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Do you Need Cthulhu Through the ages for HotOE?


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#1 OrbitalAxolotl

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Posted 27 December 2017 - 09:17 AM

I am aware that there are adventures set in the past included in the campaign and I was wondering, is Cthulhu Through the Ages was required to run them?

Also is it a good early campaign? I have already run the Haunting and intend to run the two campaigns in the Keeper's Handbook and then HotOE. Is this a good idea or should I run other adventures first?


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#2 boulash

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Posted 27 December 2017 - 11:10 AM

You certainly don't need Cthulhu through the ages (although it's a good read and you might want to consider getting it), pretty much all the information you'll ever need (and even more...) is included in the booklets.

HoTOE is an excellent campaign with a lot of flair, but it's pretty long and there are lots of things to manage as a keeper (it has its flaws, but still has a great atmosphere and lots of opportunities for fun roleplaying interludes with all the passengers on the train).

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So I guess that's not an easy task for a beginner keeper, but if you feel confident in your ability to juggle with a lot of elements, go for it. Also know that the scenarios set in the past are optional, so feel free to skip them if you feel the task gets too daunting.

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#3 OrbitalAxolotl

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Posted 27 December 2017 - 07:53 PM

Thanks for the help. The idea of running a one thousand page campaign is a bit daunting but it seems super cool. I have one other question, if the historical sections are optional how are the integrated into the story without breaking the flow?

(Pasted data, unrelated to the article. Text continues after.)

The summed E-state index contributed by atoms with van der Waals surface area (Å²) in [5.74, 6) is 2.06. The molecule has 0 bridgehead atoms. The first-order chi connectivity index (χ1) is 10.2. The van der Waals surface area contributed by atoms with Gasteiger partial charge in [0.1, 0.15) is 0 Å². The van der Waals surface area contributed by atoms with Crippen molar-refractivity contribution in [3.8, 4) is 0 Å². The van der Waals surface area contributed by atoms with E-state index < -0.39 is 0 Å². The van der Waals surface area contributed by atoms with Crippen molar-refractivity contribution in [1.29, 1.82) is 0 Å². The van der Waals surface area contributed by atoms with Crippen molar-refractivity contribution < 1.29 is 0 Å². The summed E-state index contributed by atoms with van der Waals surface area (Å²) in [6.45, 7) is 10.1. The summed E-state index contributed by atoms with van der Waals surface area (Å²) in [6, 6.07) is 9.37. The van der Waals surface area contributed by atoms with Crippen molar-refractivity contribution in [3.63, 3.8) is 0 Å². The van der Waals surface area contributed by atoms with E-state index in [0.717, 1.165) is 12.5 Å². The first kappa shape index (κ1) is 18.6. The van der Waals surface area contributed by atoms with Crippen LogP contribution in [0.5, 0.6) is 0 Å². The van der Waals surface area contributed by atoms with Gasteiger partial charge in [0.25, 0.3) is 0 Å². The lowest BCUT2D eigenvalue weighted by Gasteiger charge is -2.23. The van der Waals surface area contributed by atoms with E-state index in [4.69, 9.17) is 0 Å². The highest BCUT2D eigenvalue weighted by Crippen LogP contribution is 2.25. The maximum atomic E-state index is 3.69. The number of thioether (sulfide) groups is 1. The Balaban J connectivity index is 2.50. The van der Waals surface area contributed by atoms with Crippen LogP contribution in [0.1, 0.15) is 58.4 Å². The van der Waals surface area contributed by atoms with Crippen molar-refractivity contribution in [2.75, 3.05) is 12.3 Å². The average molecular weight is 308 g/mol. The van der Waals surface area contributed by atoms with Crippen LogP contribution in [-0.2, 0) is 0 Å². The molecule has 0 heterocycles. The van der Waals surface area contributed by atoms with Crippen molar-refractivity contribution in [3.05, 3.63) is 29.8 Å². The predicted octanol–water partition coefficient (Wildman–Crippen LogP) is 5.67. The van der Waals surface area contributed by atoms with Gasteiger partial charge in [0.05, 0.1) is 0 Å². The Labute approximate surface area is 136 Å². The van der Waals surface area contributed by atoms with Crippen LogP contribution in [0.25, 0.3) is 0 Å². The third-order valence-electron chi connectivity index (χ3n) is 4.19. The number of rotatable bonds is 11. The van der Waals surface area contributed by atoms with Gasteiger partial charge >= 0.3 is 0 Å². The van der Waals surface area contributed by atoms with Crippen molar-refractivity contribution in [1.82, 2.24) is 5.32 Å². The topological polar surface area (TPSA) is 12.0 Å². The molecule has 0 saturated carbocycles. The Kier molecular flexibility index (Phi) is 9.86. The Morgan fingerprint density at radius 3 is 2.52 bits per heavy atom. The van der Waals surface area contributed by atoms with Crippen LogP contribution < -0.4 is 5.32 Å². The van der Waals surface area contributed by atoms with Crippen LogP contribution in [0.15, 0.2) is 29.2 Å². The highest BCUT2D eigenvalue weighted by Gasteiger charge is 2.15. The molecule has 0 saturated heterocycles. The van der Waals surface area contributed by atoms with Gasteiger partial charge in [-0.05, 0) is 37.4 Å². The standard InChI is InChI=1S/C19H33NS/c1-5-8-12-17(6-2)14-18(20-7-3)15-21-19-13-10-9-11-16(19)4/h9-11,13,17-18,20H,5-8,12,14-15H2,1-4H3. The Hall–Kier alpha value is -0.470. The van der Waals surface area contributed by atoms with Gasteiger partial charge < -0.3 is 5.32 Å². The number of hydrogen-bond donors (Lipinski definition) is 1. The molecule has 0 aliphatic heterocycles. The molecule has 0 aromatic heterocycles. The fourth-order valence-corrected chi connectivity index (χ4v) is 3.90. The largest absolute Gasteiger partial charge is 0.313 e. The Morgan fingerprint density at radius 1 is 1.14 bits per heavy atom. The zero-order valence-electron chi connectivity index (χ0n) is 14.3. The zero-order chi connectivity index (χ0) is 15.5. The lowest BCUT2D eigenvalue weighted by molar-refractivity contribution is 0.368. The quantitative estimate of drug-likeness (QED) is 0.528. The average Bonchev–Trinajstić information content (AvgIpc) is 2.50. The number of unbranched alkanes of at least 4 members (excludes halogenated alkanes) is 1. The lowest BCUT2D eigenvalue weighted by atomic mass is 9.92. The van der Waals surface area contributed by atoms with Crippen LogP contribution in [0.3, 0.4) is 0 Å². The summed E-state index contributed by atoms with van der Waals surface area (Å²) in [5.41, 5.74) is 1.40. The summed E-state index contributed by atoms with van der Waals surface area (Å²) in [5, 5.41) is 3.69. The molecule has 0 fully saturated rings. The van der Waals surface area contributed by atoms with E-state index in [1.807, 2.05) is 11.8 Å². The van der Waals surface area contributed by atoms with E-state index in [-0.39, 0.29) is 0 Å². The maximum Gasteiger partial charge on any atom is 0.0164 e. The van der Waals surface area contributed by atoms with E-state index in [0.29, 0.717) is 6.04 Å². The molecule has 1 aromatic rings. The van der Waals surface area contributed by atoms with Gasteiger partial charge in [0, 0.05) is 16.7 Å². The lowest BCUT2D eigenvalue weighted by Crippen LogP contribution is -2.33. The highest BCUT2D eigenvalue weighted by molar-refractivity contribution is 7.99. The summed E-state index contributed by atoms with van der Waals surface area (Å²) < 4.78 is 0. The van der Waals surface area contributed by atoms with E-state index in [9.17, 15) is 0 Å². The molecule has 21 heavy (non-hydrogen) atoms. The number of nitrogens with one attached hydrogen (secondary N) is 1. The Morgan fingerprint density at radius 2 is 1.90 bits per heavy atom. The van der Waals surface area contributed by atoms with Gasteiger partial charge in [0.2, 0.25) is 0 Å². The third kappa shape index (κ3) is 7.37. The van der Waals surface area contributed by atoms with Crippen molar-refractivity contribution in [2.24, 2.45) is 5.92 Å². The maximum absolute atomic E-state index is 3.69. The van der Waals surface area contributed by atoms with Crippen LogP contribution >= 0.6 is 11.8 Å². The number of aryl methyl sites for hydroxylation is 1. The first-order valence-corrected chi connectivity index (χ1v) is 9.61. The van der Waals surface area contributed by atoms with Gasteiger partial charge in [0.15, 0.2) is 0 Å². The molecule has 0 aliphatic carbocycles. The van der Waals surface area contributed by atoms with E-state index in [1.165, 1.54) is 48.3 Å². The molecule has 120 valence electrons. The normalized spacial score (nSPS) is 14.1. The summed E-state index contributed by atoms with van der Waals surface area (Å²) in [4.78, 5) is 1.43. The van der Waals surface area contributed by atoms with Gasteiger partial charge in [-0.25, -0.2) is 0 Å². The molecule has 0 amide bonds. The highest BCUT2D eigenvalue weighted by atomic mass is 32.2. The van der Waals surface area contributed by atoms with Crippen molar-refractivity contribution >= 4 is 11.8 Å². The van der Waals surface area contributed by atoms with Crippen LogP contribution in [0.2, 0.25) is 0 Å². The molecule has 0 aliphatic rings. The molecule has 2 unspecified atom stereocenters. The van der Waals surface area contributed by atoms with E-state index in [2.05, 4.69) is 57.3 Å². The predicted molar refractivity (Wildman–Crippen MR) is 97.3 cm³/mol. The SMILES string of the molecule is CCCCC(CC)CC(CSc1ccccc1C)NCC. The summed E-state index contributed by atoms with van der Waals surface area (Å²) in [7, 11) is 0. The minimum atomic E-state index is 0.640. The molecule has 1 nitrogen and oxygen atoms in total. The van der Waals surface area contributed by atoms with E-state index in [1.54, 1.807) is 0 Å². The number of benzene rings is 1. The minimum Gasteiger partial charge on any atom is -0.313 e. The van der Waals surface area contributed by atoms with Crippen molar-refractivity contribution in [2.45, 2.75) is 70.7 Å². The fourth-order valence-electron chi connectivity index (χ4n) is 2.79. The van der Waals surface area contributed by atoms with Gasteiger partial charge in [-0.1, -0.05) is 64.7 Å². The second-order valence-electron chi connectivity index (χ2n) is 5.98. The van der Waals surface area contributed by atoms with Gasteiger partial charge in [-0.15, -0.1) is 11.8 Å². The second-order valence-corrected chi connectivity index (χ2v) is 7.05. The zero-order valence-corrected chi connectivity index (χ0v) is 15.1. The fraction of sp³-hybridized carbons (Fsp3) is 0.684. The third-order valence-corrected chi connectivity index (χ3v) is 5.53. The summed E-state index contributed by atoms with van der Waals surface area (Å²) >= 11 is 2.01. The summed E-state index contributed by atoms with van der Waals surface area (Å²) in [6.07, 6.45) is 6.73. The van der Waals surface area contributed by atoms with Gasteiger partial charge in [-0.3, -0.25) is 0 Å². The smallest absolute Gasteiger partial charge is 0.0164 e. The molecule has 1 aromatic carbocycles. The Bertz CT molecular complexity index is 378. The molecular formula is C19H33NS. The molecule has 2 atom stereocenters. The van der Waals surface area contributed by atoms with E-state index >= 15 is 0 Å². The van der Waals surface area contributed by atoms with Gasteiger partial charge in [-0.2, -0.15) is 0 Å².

Edited by OrbitalAxolotl, 27 December 2017 - 07:56 PM.


#4 andreroy

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Posted 27 December 2017 - 09:36 PM

Thanks for the help. The idea of running a one thousand page campaign is a bit daunting but it seems super cool. I have one other question, if the historical sections are optional how are the integrated into the story without breaking the flow?


As journals/account for the most part.

In essence, if you do not use them, you get a handout of a journal/book/account giving you the highlights. On the other hand, if you use them, you hand the PC pregenerated characters, run the adventures (in which they "live" the event as given in the journal) and then receive the handout as a reminder.

So for example, in scene 5 you discover a journal in Vienna from a medieval monk who faced some event with his companion tied to the adventure (let's say they his something in Vienna that you found, and the account gives you detail about it), which you are reading on your way to Budapest (scene 6). This is when the optional scene would be played, during that train ride that way the information in gathered in a more "dynamic" way(in my above example, you experience how it was found, how it works and how it was hidden as well as the enemy fought to hide it rather than just being told that info via a handout).

#5 TacoBill

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Posted 28 December 2017 - 11:13 AM

The side adventures are a lot of fun and worth doing. They make a nice break from the main train plotline and flesh out the background of the story nicely. We decided to start with the Victorian bit first as a sort of prologue with the option to carry our characters over (30 years aged) to the 1920s. That worked really well.